The painting process will go much more smoothly if you take the above steps first. After all this preparation, rolling layers of paint on your walls will seem like a breeze. It’s amazing what a coat of paint can do to transform a familiar space and make it feel brand new.

Guest Contributor: Christie Simon


Gardening is one of the very few activities which engages all the senses and which can give a decent amount of exercise, the level of which can be varied to suit your physical condition.  These days, very few people have large gardens at home, but those who have a craving to tend them can often join volunteer groups which manage communal gardens.  These can be anything from designated areas in city parks to grounds in stately homes. 

These days, however, many people focus on gardening in smaller space.  These can be anything from a tiny outdoor space with proper soil, to a balcony or terrace or even a window box or hanging baskets.  If you can find a space for a container of soil and you can access the container for watering, then you can have a garden for beauty, for food or to help out the local wildlife (especially the bees).

Even if you can’t, you can still have a garden, just bring it into your home.  At the very least you can grow some of your favourite herbs for the kitchen.

Gardening for Physical Health 

While a lot of the conversation around gardening revolves around its (many) benefits for mental health, there’s a lot to be said for its benefits for physical health.  It’s also worth remembering that although good physical health does not guarantee good mental health, poor physical health can have a serious impact on your mental health.  With that in mind, here are some ways gardening can help your physical health.


Many times gardening can be as intensive or gentle as you want it to be. If you want it to be intensive, go for manual tools. If you want it to be gentle, use power tools, get help and/or design your garden so that it requires minimal effort to maintain.


Gardening encourages you to keep using a wide range of movement, e.g. bending, stretching and turning, but lets you do so at your own pace, instead of having to keep up with a class.


If you can do your gardening outdoors, then you can benefit from being out in the fresh air and daylight. The latter is a useful source of vitamin D, which scientists have recognized as providing a number of health benefits, including helping to maintain calcium levels. This becomes increasingly important as we age and our bones become more brittle.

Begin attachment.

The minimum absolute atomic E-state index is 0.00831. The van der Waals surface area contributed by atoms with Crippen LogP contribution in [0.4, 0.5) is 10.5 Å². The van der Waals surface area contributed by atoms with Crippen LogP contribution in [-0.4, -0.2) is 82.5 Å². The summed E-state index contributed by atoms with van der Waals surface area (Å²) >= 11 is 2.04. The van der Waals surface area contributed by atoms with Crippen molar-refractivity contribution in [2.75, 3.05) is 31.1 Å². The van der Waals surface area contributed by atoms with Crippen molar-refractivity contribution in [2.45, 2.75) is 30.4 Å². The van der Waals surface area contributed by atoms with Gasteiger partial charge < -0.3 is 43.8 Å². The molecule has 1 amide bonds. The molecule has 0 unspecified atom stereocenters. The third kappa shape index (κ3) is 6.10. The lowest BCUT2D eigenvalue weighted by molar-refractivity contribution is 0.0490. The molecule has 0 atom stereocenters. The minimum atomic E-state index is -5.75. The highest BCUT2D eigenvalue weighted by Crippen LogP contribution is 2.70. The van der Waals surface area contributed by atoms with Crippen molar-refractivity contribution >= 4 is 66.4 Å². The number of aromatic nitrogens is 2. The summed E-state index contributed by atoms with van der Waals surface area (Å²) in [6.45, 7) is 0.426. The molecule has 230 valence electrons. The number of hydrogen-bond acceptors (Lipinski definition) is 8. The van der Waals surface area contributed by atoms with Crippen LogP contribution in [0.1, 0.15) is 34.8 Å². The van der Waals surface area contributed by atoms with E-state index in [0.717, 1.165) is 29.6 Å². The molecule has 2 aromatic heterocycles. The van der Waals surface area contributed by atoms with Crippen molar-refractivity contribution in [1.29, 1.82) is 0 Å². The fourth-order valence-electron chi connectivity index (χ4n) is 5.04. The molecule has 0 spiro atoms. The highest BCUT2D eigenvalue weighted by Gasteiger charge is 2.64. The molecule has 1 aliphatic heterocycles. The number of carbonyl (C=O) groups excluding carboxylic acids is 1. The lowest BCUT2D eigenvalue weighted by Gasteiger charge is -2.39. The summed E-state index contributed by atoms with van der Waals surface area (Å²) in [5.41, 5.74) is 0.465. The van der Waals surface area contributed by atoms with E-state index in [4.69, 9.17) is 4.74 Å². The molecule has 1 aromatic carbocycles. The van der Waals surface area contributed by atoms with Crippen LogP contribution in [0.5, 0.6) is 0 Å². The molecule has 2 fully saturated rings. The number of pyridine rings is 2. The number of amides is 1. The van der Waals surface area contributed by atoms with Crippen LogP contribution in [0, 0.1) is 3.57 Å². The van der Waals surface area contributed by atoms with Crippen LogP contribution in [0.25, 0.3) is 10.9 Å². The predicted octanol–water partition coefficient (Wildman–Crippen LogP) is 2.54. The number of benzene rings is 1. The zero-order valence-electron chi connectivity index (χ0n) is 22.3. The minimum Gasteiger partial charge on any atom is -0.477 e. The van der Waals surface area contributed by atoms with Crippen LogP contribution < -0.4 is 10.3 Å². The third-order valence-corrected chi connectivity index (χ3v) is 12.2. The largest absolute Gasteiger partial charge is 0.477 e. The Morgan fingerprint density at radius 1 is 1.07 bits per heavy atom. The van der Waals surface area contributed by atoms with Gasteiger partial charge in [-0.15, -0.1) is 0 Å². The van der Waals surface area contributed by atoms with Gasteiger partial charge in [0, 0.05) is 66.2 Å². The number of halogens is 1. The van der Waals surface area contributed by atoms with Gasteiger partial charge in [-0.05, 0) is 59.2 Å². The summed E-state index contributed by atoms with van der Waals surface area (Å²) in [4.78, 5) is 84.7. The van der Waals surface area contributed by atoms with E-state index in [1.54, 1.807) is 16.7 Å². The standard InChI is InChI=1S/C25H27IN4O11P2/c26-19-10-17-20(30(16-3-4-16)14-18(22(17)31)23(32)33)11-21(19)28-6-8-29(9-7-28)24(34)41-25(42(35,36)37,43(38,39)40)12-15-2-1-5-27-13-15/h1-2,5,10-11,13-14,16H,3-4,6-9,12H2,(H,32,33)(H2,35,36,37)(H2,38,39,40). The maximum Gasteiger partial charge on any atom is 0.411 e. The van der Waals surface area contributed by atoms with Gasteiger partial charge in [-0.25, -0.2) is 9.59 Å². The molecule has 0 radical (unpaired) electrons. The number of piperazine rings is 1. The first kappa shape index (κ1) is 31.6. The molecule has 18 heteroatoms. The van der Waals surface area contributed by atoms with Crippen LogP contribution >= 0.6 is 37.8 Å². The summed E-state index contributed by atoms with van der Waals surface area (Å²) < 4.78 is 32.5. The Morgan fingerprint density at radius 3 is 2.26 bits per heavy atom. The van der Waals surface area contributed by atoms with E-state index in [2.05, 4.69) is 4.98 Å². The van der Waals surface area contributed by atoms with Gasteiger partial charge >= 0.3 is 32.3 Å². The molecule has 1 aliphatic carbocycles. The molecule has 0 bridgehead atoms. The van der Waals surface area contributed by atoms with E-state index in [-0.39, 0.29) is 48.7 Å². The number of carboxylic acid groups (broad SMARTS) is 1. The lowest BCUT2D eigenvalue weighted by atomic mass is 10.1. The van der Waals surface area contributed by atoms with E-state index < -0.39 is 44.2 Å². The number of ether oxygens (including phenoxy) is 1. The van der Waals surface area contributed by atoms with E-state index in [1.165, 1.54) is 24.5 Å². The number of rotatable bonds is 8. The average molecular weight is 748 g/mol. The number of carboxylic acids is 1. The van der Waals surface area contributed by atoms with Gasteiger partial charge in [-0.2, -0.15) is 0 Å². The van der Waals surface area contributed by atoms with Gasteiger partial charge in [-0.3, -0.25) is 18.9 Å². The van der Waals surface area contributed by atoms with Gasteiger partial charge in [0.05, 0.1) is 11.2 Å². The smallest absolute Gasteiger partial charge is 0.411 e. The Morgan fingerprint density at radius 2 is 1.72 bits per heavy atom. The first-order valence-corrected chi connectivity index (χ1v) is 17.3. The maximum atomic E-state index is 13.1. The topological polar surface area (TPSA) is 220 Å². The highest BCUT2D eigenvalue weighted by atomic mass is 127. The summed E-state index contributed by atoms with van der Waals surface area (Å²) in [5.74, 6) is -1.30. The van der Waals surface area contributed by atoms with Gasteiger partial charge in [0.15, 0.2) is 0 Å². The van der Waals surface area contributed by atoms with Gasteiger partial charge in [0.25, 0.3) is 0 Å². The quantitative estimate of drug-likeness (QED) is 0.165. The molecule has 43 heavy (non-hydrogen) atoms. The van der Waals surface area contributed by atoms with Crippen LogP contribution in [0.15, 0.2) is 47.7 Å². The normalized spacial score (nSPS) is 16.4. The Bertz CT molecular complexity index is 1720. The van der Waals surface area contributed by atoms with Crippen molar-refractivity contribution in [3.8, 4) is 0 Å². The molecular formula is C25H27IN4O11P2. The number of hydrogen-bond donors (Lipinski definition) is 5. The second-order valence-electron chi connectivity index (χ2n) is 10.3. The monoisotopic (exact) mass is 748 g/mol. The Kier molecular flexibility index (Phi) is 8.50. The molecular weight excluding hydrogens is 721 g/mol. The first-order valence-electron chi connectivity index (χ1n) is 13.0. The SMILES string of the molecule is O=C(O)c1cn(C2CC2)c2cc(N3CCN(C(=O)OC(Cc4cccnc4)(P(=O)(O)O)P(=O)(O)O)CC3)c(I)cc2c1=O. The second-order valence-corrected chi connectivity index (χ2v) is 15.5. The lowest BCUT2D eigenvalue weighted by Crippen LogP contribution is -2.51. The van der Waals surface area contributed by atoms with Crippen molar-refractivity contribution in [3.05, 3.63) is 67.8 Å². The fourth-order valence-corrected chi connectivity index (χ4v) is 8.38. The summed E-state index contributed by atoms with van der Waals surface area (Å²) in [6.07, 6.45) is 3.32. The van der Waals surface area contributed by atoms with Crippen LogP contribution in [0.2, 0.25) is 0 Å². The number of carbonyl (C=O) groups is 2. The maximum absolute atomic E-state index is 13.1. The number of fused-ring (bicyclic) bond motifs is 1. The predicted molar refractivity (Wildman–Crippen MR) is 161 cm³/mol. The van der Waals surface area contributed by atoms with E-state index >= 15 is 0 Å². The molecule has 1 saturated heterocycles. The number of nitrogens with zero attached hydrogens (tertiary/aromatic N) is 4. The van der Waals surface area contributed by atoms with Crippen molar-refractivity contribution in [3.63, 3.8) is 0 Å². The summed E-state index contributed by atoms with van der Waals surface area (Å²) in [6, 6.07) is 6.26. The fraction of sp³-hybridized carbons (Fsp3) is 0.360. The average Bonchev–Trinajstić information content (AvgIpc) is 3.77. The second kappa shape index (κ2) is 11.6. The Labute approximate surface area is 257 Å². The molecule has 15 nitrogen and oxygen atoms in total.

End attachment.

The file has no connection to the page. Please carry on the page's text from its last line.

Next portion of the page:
After you’ve spent some time working in the garden, you’ll have burned off quite a bit of energy and also destressed. This combination is about as good as it gets when it comes to getting some decent sleep and scientists agree.


If you can grow your own food not only do you not have to worry about needing to buy it but you know exactly what it is and under what conditions it was grown. You also get the ultimate in freshness, you can literally pick what you need, prepare it as you wish and eat it.

Gardening for mental health

Gardening is recognized as offering a wide range of mental-health benefits.  Here are just a few of them.


Gardeners themselves have long reported that gardening helps relieve their stress, but up until recently, there was nothing in the way of scientific evidence to back that up.  A recent study in the Netherlands, however, has finally provided experimental evidence to support the belief.


There’s a strong link between loneliness and poor health and so anything which reduces feelings of loneliness, isolation and exclusion generally has a health benefit.  While communal gardening brings obvious socialization opportunities, even those who do their gardening by themselves increase their opportunities to chat with others, whether that’s over the fence or just going online to chat with other gardeners.  It may not be as good as real-world interaction, but it can be a whole lot better than nothing.


Dementia is a very complicated disorder, but lifestyle is known to be a factor in it.  Any form of exercise appears to be beneficial and according to a study in Australia, gardening is particularly beneficial.

The three fundamentals of gardening 

There are three big differences between gardening and many other activities.  The first is that it is super-important to familiarize yourself with the exact conditions in your garden before you make any changes to it.  The second is that you may have very little control over the key factors which influence how your garden grows and the third is that gardening is a slow process.  Let’s have a look at what this means in practice.


There are many factors which will influence what you can do with your garden, the most important ones include: soil type (pH and level of drainage), local climate, orientation and nature of landscape, local rules and safety considerations and size.  Note how size is last on the list.